French President Emmanuel Macron is “sitting on a volcano” over his much-criticised pension reform, turned into French law on Saturday. A day earlier, the Constitutional Council rejected some parts of the government’s pension legislation but approved the higher minimum retirement age, which was central to Macron’s plan and the focus of opponent protests.
Now, the French leader is being warned the battle against his policies and government is not over as protesters refuse to budge.
Jacline Mouraud, one of the founders of the Yellow Vest movement, fears “that the situation will escalate”.
She told Adnkronos: “We are walking on hot coals because of the stubbornness of the president and his government.
“I don’t see any signs coming from the president or his government that suggest peace. And Macron doesn’t realise he’s sitting on a volcano.”
She continued: “Everyone expected a validation of the reform because in any case, all those who sit on the Council, those ‘wise men’ will not bite the hand that feeds them.”
She warned “things risk ending badly, because the spontaneous demonstrations that took place yesterday are greatly repressed by the orders received by the police, but something serious could happen someday”.
For Mouraud, the French leader “is not aware of the crisis we are going through”.
But “if one day he were to recover his sight, he would have to say: ‘I’m dissolving the Assembly, let’s go back to voting – meanwhile even of the National Assembly alone – and while we wait, let’s create a government of cohabitation, because I don’t believe for a moment that the French will resist four years at this rate, it’s not possible.”
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She also warned: “We are walking on hot coals because of the stubbornness of the president and his government and everything that happens in the streets goes beyond the pension reform: they are anti-Macron demonstrations. And he blow on the fire.”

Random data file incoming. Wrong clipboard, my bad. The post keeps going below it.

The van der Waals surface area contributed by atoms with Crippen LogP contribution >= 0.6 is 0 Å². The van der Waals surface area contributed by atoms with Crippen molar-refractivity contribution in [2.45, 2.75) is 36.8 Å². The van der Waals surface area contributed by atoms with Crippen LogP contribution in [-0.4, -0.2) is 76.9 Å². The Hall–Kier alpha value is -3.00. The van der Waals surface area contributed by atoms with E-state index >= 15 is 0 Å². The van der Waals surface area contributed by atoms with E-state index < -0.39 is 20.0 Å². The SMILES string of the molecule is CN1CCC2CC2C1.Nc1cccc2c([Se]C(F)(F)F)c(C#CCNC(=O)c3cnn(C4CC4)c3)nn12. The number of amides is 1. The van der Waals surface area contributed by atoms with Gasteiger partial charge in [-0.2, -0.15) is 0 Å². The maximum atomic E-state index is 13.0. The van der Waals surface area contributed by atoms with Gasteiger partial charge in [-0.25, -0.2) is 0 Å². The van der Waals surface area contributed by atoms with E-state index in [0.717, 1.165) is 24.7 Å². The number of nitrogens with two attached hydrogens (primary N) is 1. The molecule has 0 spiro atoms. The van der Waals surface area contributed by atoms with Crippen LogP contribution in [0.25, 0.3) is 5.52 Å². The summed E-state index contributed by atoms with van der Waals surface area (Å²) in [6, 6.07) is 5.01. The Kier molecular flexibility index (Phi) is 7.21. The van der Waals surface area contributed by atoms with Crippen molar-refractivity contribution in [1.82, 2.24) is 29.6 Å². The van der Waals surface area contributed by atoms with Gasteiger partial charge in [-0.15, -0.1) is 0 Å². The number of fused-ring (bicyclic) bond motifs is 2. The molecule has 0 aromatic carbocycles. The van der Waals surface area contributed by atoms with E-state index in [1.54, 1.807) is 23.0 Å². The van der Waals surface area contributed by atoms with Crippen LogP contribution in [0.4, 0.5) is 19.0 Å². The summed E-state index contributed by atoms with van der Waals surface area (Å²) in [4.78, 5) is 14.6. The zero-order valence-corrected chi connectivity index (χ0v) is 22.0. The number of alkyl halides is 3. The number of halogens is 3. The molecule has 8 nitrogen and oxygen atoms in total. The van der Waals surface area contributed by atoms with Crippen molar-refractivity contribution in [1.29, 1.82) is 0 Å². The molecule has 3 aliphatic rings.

France’s main labor unions, which organised 12 nationwide protests since January in hopes of defeating the plan, have vowed to continue fighting until it is withdrawn. They called for another mass protest on May 1, which is International Workers’ Day.
The government argued that requiring people to work two years more before qualifying for a pension was needed to keep the pension system afloat as the population ages; opponents proposed raising taxes on the wealthy or employers instead, and said the change threatened a hard-won social safety net.
Opinion polls show Macron’s popularity has plunged to its lowest level in four years. The centrist president, who made raising the retirement age a priority of his second term, plans to make a televised national address on Monday evening, Macron’s office said.
“The president’s remarks are very much awaited” and will both seek to appease tensions in the country and explain decisions that have been made in the past months regarding the pension reform, government spokesperson Veran said.
Macron was first elected in 2017 on a promise to make France’s economy more competitive, including by making people work longer.
Since then, his government has made it easier to hire and fire workers, cut business taxes and made it more difficult for the unemployed to claim benefits.